After a majorly ambitious, six-year renovation project, the company formerly known as Restoration Hardware is ready to unveil perhaps its grandest showroom-restaurant combo to date in San Francisco's Dogpatch neighborhood, at Pier 70.

RH, as the company is now known, has in recent years debuted a pair of these lifestyle showcase concepts with attached restaurants in the Bay Area — basically high-end design and furniture showrooms with attached hospitality venues, like a very fancy IKEA. The first opened in a historic building in Yountville in 2018, and the second, much larger RH Marin debuted in Corte Madera in July 2020, with 60,000 square feet of indoor and outdoor space, including a rooftop restaurant.

The San Francisco version, with its Palm Court restaurant, officially opens today (May 12), in the historic Bethlehem Steel Building at the corner of Illinois and 20th streets, near Pier 70. The project to transform the crumbling, graffiti-covered 1917 building — which had once held offices of steel company executives, draftsmen, and naval architects near the company's factory on the pier — began in 2016, after RH had already had its eye on the Palace of Fine Arts for a new location. As the Chronicle reports, that fell through because of the extensive retrofit work that would have been required, and CEO Gary Friedman says the team landed on the massive classical revival building near the Bay because they are "obsessed with great architecture."

While it seems like much of the interior grandeur of the old steel offices had to be replaced or recreated, photos show a historic-looking foyer and the soaring new atrium restaurant that are befitting a luxury brand looking to stand out.

Photo courtesy of RH
Photo courtesy of RH

Like the spaces in Corte Madera and Yountville, furniture, textiles, and other design elements for sale are laid out in staged "galleries" — or "artistic installations of luxury home furnishings in a gallery setting" — including a 10,000-square-foot space on the building's third floor.

As Friedman explains to the Chronicle, "Sometime our customers are in the galleries for days at a time so why not be hospitable? We blur the lines between residential and retail, to create spaces that are more home than store."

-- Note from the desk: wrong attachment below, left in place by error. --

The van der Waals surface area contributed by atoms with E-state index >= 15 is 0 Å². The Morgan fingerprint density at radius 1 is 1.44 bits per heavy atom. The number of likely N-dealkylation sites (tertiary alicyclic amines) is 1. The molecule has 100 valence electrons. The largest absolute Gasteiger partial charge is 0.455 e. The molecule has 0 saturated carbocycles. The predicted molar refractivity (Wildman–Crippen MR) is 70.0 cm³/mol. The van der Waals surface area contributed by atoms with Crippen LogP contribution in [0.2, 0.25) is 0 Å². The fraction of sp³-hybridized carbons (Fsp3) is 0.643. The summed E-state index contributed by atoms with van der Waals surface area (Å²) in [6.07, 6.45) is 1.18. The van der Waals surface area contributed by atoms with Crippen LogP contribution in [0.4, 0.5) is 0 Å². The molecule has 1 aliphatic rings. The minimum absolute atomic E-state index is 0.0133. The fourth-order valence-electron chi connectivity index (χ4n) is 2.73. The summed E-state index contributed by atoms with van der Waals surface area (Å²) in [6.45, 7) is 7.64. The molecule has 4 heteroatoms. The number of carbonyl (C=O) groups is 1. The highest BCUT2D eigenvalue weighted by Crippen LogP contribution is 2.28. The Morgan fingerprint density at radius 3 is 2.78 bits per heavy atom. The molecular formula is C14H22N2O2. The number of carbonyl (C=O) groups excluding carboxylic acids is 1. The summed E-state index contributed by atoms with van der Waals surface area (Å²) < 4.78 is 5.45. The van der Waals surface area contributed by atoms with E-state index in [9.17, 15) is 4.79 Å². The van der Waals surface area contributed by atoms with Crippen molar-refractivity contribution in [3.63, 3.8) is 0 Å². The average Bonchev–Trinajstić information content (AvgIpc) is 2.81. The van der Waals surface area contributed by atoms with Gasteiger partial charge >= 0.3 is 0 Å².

Photo courtesy of RH

But Friedman is just as concerned with the quality of the food as he is with the look and feel of the place — the Chronicle describes how he was very exacting in taste-testing some French toast which appears to not have made it onto the lunch/brunch menu (there's a Belgian waffle on there instead).

Palm Court restaurant. Photo courtesy of RH

"The Palm Court restaurant, a live-fire concept featuring a curated menu of enduring classics, recalls the distinctive glamour of San Francisco’s Gilded Age," the RH website says. "The stunning statement space is sheathed in Italian Calacatta gold marble with a cascading center fountain, towering Medjool date palms and glimmering chandeliers. Adjacent to the restaurant, two luminous wine bars offer exceptional wines and Champagnes from around the world."

The dinner menu is below, and just know that the lunch menu is only different because it has three brunch items and no caviar. Bellinis and Mimosas are $16, and glasses of wine start at $15.

The dinner menu at the Palm Court.

Also, there is a lovely roof deck (they're calling it a "rooftop park") overlooking downtown, with fire pits, and presumably wine service. [Correction! There is no wine service on the roof.]

Photo courtesy of RH

After holding an opening party back in March, things are only just ready for the public now.

The showrooms, restaurant, and wine bars are now open seven days per week, from 10 a.m. to 9 p.m.

Link: RH San Francisco